by RSSBus Marketing | January 28, 2019

API vs. EDI: Why Not Both?

Since the early 70s, Electronic Data Interchange (EDI) has been the gold standard for exchanging information for supply chain workflows. EDI establishes a set of messaging standards for transferring data from system to system in electronic format without the need for paper and manual processes. But while EDI has seen some advances — including improvements to X12 structures and to encryption algorithms in AS2, as well as new protocols such as AS4 — it has only seen few major changes.

Today, organizations are increasingly using newer technologies such application programming interfaces (APIs) to automate communication between processes, applications and even businesses.

In this post, we'll concentrate on APIs, which enable new types of interactions and transactions by exposing functionality and services. Applications can consume the services of another application to enable data exchange. As more and more businesses implement applications, such as NetSuite, that use APIs to communicate with other applications internally, they are considering APIs for communications with external partners as well.

But can APIs truly replace EDI?

Whether an organization opts for EDI, APIs or some combination of both depends on the use case.

Advantages of EDI

One popular approach to EDI uses the hub and spoke model, where a larger trading partner, such as Walmart, is the hub, and smaller partners, such as suppliers, are the spokes. The hub typically dictates the specifications and the formats that smaller partners must use to communicate. Thus, if you're a smaller company working with larger trading partners, they will often set the EDI standards you will use and somewhat guide your choice of technologies.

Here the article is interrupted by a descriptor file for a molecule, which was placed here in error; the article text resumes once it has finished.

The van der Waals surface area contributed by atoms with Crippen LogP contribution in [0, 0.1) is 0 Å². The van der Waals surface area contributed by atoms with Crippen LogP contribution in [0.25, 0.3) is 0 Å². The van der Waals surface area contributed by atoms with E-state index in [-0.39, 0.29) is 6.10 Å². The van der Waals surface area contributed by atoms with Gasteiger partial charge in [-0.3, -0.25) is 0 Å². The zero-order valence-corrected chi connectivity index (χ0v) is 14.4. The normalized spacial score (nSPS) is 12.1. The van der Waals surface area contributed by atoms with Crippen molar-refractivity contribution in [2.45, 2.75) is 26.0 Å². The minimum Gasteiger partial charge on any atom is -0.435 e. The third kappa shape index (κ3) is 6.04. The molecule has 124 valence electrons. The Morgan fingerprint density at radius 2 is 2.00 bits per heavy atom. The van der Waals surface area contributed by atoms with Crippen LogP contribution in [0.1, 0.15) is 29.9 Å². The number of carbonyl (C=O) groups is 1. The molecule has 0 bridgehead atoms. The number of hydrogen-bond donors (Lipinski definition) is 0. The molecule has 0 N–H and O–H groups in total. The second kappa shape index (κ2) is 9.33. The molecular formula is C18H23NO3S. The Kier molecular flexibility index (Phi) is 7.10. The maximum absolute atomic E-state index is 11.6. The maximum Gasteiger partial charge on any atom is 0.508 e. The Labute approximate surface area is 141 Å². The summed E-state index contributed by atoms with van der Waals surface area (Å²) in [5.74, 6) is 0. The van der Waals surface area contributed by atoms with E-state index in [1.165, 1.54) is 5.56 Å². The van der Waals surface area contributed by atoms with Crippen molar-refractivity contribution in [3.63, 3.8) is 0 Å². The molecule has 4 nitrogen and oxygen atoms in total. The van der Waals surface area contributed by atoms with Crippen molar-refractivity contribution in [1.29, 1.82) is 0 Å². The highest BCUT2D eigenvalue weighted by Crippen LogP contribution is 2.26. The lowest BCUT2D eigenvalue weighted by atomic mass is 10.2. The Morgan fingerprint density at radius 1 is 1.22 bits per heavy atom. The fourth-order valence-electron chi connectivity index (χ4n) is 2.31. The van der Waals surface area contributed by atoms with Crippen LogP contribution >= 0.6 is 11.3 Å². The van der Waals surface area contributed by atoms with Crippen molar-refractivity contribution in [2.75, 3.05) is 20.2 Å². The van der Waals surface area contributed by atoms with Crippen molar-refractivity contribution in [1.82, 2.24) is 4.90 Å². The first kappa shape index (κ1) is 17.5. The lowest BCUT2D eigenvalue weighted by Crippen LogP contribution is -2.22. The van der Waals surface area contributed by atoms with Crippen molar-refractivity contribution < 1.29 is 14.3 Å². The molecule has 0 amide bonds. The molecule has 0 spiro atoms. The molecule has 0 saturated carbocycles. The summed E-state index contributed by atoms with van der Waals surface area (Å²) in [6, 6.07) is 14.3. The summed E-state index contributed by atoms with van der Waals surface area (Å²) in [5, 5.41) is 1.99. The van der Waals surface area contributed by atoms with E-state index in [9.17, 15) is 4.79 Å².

But in addition to helping you meet the requirements set by larger partners, EDI does offer several key advantages when compared with APIs.

Standardization

EDI provides standard protocols (such as X12, EDIFACT, EANCOM, and others) for document specifications set by third party governance organizations (including ANSI ASC X12, the EAN General Assembly, the United Nations, the Organization for Data Exchange by Tele Transmission in Europe and others). These standards provide a strict framework for well-coded business processes where all parties agree on specific formats for business documents being exchanged, such as invoices, purchase orders and shipping notices. For example, each partner can specify the fields they want to include on an invoice, such as billing/shipping address and PO numbers, and these fields will always appear in the same format in the same location on the document.

In contrast, APIs have no well-defined structure — organizations can use common messaging formats like JSON to create any structure. The fact that few specifications exist around what the communication should look like between businesses with an API approach means you'll need more communication with your trading partners to agreen on messaging structures and data flow.

Interoperability

With EDI, vendors perform considerable industry-wide interoperability testing to ensure software is compatible across vendors and to eliminate communication problems. For example, vendors undergo Drummond testing four times each year for AS2 and AS4 secure messaging products. In contrast, APIs are not regulated. No processes exist to ensure that vendor solutions are compatible with one another.

Security

EDI has numerous well thought out and standardized security mechanisms built-in, making it one of the safest ways to transfer data. Encryption and signing ensure that only pre-defined, authorized users can access data. Non-repudiation capabilities — receipts and acknowledgements at various layers across transactions — are available to accurately track use.